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The Independent UK
The Independent UK
Anna Wise

Energy bills could be higher than mortgage payments next year, say experts

PA Archive

Households could see their fuel bills cost more than their monthly mortgage payments next year as energy prices skyrocket, energy consultants have warned.

Many people are set to see their disposable incomes shrink significantly in the new year with some seeing the cost of their utility bills catching up with, or overtaking, their mortgage.

Energy prices could spike at as much as £6,823 per year for the average household from next April, according to the latest forecast by energy consultancy Auxilion, which amounts to about £569 a month.

In comparison, the average bill in October 2021 was £1,400 a year.

Homeowners with fixed-rate mortgages pay £741 a month on average, according to the latest data from trade body UK Finance, compiled in December.

That means homeowners could see just a £172 difference in the cost of paying their mortgage and heating their home.

For those with a standard variable rate (SVR) mortgage, the figures are even starker.

The average SVR mortgage monthly repayment, which borrowers can be transferred to once their fixed or tracker mortgage deal comes to an end, amounts to £516, UK Finance said.

That means that some households could end up paying £53 more on their utility bills than their mortgage as runaway energy prices overtake the cost of owning a home.

It’s becoming increasingly clear that skyrocketing prices will swallow up all of the help that has been announced so far
— Dame Clare Moriarty, chief executive of Citizens Advice

Meanwhile, people tied to a tracker mortgage, which directly track the Bank of England’s base rate, will see around £50 added to their typical costs, according to calculations by the trade body.

And renters are set to face even more drastic mounting costs amid the cost-of-living crisis.

Rents have spiralled over the past few years and the average monthly cost of a newly let property reached £1,166 in July, or £2,008 for Greater London, according to figures from estate agents Hamptons.

Such rapid price growth means that the average two-bed home, at £1,068pcm, now costs what the average three-bed cost just 16 months ago. While the average one-bed, at £929pcm, is now worth what the average two-bed cost two years ago, Hamptons said.

The combined effect of higher mortgage repayments or monthly rent and surging bills could put some people under serious financial pressure in the months ahead.

Several high street banks have set aside hundreds of millions of pounds to prepare for an increase in customers defaulting on their loan repayments.

Lloyds Banking Group said it had put aside £377 million to cover loan losses, while Barclays reported it set aside £341 million in July as the economic outlook worsened.

Charities have warned that many people could face hardship during the colder months of the year when they may be forced to choose between “eating or heating”.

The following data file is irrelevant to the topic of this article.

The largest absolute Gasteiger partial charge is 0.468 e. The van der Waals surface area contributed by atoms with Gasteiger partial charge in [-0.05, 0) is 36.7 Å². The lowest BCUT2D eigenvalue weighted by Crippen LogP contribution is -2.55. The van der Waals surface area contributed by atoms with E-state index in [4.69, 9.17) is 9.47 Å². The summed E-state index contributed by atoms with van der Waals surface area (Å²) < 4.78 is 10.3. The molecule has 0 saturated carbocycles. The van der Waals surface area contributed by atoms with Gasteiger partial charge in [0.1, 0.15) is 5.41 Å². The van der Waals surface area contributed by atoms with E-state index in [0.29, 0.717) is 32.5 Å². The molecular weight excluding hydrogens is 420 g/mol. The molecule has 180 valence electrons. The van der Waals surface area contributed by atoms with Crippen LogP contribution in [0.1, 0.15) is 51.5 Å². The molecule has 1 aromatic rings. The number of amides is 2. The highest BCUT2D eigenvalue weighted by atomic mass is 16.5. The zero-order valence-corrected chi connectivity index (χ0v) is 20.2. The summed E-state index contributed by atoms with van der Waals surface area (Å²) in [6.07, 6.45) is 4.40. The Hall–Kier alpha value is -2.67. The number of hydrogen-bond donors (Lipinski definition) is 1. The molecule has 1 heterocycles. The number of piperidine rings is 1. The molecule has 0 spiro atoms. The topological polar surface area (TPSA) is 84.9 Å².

Citizens Advice said that a quarter of people in the UK will not be able to afford to pay their energy bills in October based on current forecasts, jumping to a third of people in January when prices will soar higher.

It said its analysis took into account the energy rebate and cost-of-living payments offered by the Government, showing that the support on offer does not go far enough to protect households from spiralling costs.

Dame Clare Moriarty, chief executive of Citizens Advice, said: “Every single day at Citizens Advice we’re already helping people in the most heart-breaking circumstances, trying to scrape together enough to feed their kids and keep the lights on. This will get far, far worse unless the Government acts.

“It’s becoming increasingly clear that skyrocketing prices will swallow up all of the help that has been announced so far.”

Furthermore, disability charity Scope said that disabled people are likely to be harder hit when October’s energy price hikes come into force.

“Scope has been inundated with calls from disabled people who have been forced to make dire cutbacks on personal care, hygiene, food and energy because of rampaging inflation,” said Tom Marsland, policy manager at Scope.

“This is having a devastating impact on disabled people’s lives, and the support from Government just won’t touch the side.”

Scope said it had heard from people who are forced to stop heating their homes to power lifesaving equipment and others who are skipping meals so their children can eat, the charity told the PA news agency.

It also noted that referrals to its disability energy support service had increased five-fold between February and July, compared to the same period last year, partly because of rising costs.

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